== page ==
This game played like some of the best $2/5 games I’ve played at at Maryland Live!, but with even more aggression in general. I saw my first preflop 5bet bluff!
There wasn’t a single recreational player that didn’t seem not capable of 3betting light. This created an interesting dynamic and allowed me to make my first preflop 4bet bluff (against a non-pro).
My second and unfortunately final session began early, around 10:30 am. Despite it being a Friday, the only game that ran until about 3 pm was £1/2. My disappointment was short-lived though as this table was way softer than the previous one - even though the stakes were 2.5x smaller. I’m guessing due to the sensational lineup I was in I probably had a similar expected hourly rate in this game. But that didn’t stop me from lighting £40 on fire. In one my first hands at this table, I’m not proud to admit I made a very loose call. This mistake though wasn’t one of poker fundamentals, but one that derived from a language barrier. I was holding a bluff catcher in a spot where I was planning on check folding, but when the villain bet, the dealer announced 14 into a pot of 65, so I sigh-called. Only after I called did I look at the amount of chips and to my dismay the dealer said 40 in a heavy Scottish accent that sounded a lot more like 14 to me. Oh well. All things considered it was a relatively cheap mistake. The max buy in was £400 and after about an hour the average stack at the table was £500. After around three hours with almost the same exact lineup, the average stack was £750. While this game was incredibly loose, there seemed to be only one player who was capable of 3betting light and he was two to my right. Despite his post flop skills compared to the rest of the table, he simply played so many hands that he was just as welcome as everyone else at this table :)
As a result, combined with some run-good, I played about 40% of hands over my 7 hour session. My goal when sitting at the tables is always to play the most profitable form of poker I can: not to sacrifice short term EV or try and maximize a metric that isn’t cold hard cash. But I’m not gonna lie to you all, when I’m able to profitably play significantly more hands than normal and just run over a 9 handed table it feels really good. Since I started to primarily play $2/5 NL and $1/2 PLO a little over a year ago, these types of sessions don’t really happen anymore, where they used to be a bit more common during my 1/2 and 1/3 days. Maybe someday I’ll find a $2/5 NL game someday where this is possible…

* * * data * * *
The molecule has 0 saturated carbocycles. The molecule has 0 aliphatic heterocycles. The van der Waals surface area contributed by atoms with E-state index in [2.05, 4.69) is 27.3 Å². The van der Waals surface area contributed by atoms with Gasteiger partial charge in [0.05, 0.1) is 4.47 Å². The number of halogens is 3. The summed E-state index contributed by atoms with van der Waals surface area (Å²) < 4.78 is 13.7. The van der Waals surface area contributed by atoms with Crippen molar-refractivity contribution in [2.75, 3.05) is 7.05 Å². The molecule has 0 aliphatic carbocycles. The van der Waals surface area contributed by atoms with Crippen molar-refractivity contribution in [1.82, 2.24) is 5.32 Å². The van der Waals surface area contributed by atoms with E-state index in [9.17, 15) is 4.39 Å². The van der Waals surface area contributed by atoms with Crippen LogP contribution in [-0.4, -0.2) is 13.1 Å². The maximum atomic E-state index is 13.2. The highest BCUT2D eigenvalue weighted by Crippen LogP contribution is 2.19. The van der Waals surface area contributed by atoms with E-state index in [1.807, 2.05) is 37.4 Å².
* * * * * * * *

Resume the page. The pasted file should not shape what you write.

One concern I had with playing while abroad was getting hosed on the exchange. If I’m losing 1-3% of the money both ways, this takes away a lot of my incentive to play while traveling abroad. Fortunately at The Vic, they have an option where if you give them USD, they’ll hold it of you until 6 am and let you buy it back at the same rate they sold it to you. So if you profit they can change the additional chips at a fairly uncompetitive exchange rate. Alternatively, you can walk outside, go down the street a few minutes, and there are three places to change money that offer exceptional rates and are open to negotiation. I was able to change my pounds to dollars at 1.21 dollars per pound, where google said the actual exchange rate was 1.22. It’s incredible rare to find a place where you lose than 1% when changing money in any country for any currency.
I hope to have the opportunity to come back again to London soon. Not just for poker, but now it’s certainly a big pull after how great the action was on a random Tuesday night and Friday afternoon. Stay tuned over the next few weeks where Jack and I will discuss a hand or two from these sessions.